The findings are reported in the journal Circulation by researchers at University of Illinois at Chicago College of Medicine.
Heart failure affects nearly 5 million Americans, and more than half a million new cases are diagnosed each year. Heart failure is not the same as having a heart attack — it is a chronic disease state where the heart becomes enlarged, or hypertrophic, in response to chronic high blood pressure which requires it to work harder to pump blood. As the heart walls grow thick, the volume of blood pumped out diminishes and can no longer supply the body with enough nutrients.
Failing hearts are also unable to properly process or store the fats they use for fuel, which are contained within tiny droplets called lipid bodies in heart muscle cells. The inability to use fats, the heart’s primary fuel source, causes the muscle to become starved for energy. Fats failing hearts manage to metabolize break down into toxic intermediary by-products that further contribute to heart disease.
Lewandowski and his colleagues looked at how healthy and failing intact, beating rat hearts reacted to being supplied with either oleate or palmitate, a fat associated with the Western diet and found in dairy products, animal fats and palm oil.
When the researchers perfused failing rat hearts with oleate, “we saw an immediate improvement in how the hearts contracted and pumped blood,” said E. Douglas Lewandowski, director of the UIC Center for Cardiovascular Research and senior and corresponding author on the study.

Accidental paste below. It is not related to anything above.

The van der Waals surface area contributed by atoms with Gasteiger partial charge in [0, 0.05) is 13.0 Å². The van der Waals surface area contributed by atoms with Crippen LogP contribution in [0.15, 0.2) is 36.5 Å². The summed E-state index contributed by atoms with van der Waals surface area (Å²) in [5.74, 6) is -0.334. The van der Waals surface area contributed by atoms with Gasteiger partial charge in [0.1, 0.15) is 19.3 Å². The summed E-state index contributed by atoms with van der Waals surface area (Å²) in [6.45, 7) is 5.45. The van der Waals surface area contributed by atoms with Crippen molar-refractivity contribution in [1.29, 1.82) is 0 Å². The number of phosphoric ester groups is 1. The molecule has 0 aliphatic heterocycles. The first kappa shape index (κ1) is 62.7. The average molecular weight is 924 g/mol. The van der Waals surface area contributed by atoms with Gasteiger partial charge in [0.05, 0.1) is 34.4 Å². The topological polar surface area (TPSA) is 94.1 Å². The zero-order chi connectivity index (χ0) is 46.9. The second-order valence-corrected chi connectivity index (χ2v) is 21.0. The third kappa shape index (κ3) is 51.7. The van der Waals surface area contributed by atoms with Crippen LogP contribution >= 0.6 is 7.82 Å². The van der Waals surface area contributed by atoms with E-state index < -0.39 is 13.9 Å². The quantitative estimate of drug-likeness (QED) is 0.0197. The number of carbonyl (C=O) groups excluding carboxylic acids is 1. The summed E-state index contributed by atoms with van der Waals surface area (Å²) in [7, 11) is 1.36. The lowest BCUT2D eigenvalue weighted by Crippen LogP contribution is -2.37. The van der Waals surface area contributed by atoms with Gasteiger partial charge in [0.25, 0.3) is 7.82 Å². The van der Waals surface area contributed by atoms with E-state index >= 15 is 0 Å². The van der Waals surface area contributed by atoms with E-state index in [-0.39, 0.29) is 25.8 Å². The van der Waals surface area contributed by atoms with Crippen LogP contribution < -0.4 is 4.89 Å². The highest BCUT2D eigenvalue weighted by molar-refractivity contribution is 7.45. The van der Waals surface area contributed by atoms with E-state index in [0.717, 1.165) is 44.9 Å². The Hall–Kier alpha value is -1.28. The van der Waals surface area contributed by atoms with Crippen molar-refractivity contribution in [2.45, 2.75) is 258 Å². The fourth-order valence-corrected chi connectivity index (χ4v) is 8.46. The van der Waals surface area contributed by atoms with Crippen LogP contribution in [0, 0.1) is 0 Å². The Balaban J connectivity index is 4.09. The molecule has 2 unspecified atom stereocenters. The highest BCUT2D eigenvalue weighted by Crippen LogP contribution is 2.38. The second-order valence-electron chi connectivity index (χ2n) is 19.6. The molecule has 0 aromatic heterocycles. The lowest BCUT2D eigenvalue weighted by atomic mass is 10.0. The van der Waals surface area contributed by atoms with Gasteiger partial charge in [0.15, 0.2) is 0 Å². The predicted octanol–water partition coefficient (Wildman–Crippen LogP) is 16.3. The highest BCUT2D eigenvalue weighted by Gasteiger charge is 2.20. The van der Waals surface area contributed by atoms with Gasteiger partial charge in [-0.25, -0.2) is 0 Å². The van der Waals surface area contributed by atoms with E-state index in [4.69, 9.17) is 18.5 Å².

Lewandowski and colleagues tracked the location of fat molecules in the cells of the diseased hearts by tagging them with a nonradioactive heavy isotope of carbon, which is detected using magnetic resonance spectroscopy. This technology allows researchers to watch biochemical reactions, like metabolism, as they occur in real-time in functioning organs. Using this technique, Lewandowski noticed that the metabolism of fats within the cardiac cells of these hearts became normalized.
In contrast, when the researchers perfused the diseased hearts with palmitate, fat metabolism was imbalanced, and cells struggled to access fuel. There was also a rise in toxic fatty byproducts — another consequence of dysregulated fat metabolism.
In addition to balancing fat metabolism and reducing toxic fat metabolites in hypertrophic hearts, Lewandowski said, oleate also restored the activation of several genes for enzymes that metabolize fat.
“These genes are often suppressed in hypertrophic hearts,” he said. “So the fact that we can restore beneficial gene expression, as well as more balanced fat metabolism, plus reduce toxic fat metabolites, just by supplying hearts with oleate – a common dietary fat — is a very exciting finding.”
“This gives more proof to the idea that consuming healthy fats like oleate can have a significantly positive effect on cardiac health,” Lewandowski said — even after disease has begun.